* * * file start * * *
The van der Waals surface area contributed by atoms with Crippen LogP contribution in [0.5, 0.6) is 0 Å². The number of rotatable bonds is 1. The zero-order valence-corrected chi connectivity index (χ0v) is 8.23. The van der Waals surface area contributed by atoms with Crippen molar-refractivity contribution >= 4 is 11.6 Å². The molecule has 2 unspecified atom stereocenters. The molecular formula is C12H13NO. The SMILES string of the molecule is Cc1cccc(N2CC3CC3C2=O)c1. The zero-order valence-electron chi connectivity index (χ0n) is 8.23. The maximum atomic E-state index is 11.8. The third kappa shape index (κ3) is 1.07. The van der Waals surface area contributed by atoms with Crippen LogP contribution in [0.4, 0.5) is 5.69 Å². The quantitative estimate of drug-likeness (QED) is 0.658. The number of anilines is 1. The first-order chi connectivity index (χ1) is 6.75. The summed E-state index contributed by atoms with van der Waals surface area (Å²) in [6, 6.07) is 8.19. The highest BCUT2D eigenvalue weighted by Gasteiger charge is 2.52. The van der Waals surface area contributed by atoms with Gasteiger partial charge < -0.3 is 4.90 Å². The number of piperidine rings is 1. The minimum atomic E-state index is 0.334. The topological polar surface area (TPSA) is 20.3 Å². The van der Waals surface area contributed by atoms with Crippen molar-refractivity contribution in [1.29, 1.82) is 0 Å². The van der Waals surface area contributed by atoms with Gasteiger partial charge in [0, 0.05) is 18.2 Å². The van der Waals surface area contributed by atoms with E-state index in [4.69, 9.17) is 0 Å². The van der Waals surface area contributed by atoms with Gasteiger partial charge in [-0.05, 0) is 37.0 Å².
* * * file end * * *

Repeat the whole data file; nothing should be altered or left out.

The van der Waals surface area contributed by atoms with Crippen LogP contribution in [0.5, 0.6) is 0 Å². The number of rotatable bonds is 1. The zero-order valence-corrected chi connectivity index (χ0v) is 8.23. The van der Waals surface area contributed by atoms with Crippen molar-refractivity contribution >= 4 is 11.6 Å². The molecule has 2 unspecified atom stereocenters. The molecular formula is C12H13NO. The SMILES string of the molecule is Cc1cccc(N2CC3CC3C2=O)c1. The zero-order valence-electron chi connectivity index (χ0n) is 8.23. The maximum atomic E-state index is 11.8. The third kappa shape index (κ3) is 1.07. The van der Waals surface area contributed by atoms with Crippen LogP contribution in [0.4, 0.5) is 5.69 Å². The quantitative estimate of drug-likeness (QED) is 0.658. The number of anilines is 1. The first-order chi connectivity index (χ1) is 6.75. The summed E-state index contributed by atoms with van der Waals surface area (Å²) in [6, 6.07) is 8.19. The highest BCUT2D eigenvalue weighted by Gasteiger charge is 2.52. The van der Waals surface area contributed by atoms with Gasteiger partial charge < -0.3 is 4.90 Å². The number of piperidine rings is 1. The minimum atomic E-state index is 0.334. The topological polar surface area (TPSA) is 20.3 Å². The van der Waals surface area contributed by atoms with Crippen molar-refractivity contribution in [1.29, 1.82) is 0 Å². The van der Waals surface area contributed by atoms with Gasteiger partial charge in [0, 0.05) is 18.2 Å². The van der Waals surface area contributed by atoms with E-state index in [4.69, 9.17) is 0 Å². The van der Waals surface area contributed by atoms with Gasteiger partial charge in [-0.05, 0) is 37.0 Å².